Jurisdiction - Singapore
Singapore – Gains from Disposal of Shares: Taxable?

3 May, 2014


Legal News & Analysis – Asia Pacific – Singapore – Tax


Comptroller of Income Tax v BBO [2014] SGCA 10 (“BBO Case”) is the first Singapore Court of Appeal case dealing with the income tax treatment of investment gains derived by insurance companies. The crux of the issue was whether the gains arising from the Taxpayer’s disposal of certain shares were revenue (hence, liable to income tax) or capital (hence, not subject to income tax) in nature.


Background: The Taxpayer, which is part of the [C] Group of companies, carried on the business of a general insurer in Singapore and was registered under the Singapore Insurance Act, which requires an insurer to establish separate insurance funds for each class of insurance business and to ensure that all assets, receipts, liabilities and expenses are properly attributed to the relevant fund.


The Taxpayer established the relevant insurance funds pursuant to the Singapore Insurance Act and used such funds to invest in [C] shares (listed shares), [D] shares (listed shares) and [E] non-listed shares (collectively, “Relevant Shares”). Earlier on in the 1970s and 1980s, the Taxpayer sold some of the Relevant Shares and reported the gains as taxable income.


In 2001, the shareholders of [C] were subject to a takeover offer. In response to the takeover offer, the Taxpayer sold its entire holding of [C] shares and subsequently sold its portfolio of [D] and [E] shares in 2002. The Singapore tax authorities took the view that the gains from the sale of the Relevant Shares made by the Taxpayer were taxable.


The Law: The Court of Appeal held that in cases involving the taxation of investment gains by insurance (or similar) companies, the relevant enquiry may be summarised as follows:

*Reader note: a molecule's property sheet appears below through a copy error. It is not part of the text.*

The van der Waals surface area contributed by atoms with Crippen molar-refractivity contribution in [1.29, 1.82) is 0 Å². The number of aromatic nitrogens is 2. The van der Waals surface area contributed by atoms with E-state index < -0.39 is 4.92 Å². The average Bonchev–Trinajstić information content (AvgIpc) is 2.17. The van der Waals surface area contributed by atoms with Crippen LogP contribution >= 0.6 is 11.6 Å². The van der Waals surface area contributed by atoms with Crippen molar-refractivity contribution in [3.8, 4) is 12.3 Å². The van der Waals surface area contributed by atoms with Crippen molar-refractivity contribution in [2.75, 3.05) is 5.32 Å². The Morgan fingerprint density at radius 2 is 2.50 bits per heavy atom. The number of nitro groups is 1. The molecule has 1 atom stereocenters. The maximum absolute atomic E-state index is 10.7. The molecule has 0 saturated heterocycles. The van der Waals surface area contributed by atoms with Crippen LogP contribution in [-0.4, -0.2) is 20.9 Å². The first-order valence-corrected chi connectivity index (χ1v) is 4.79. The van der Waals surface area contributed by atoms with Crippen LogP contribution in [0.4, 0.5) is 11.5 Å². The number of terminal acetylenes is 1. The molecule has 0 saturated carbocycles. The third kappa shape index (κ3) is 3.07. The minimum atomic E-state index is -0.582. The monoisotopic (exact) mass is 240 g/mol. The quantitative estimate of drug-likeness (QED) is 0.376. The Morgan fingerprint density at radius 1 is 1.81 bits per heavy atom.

1. The key question is whether the gain in question:
    This is ultimately a question of fact to be determined according to ordinary concepts having regard particularly to the circumstances under which, and the purposes for which, the investments were acquired and held by the taxpayer.

    1. is a mere enhancement of value by realising a security; or
    2. was made in an operation of business in carrying out a scheme for profit-making.
  2. This is ultimately a question of fact to be determined according to ordinary concepts having regard particularly to the circumstances under which, and the purposes for which, the investments were acquired and held by the taxpayer.
  3. The nature of insurance (or similar) businesses would ordinarily give rise to an inference that the gains concerned arose in the course of trade or in the operation of business in carrying out a scheme for profit-making. However, where there is convincing evidence that the predominant motivation of acquiring the investment is different, this would be relevant in assessing whether the investments were in fact acquired and held as capital assets.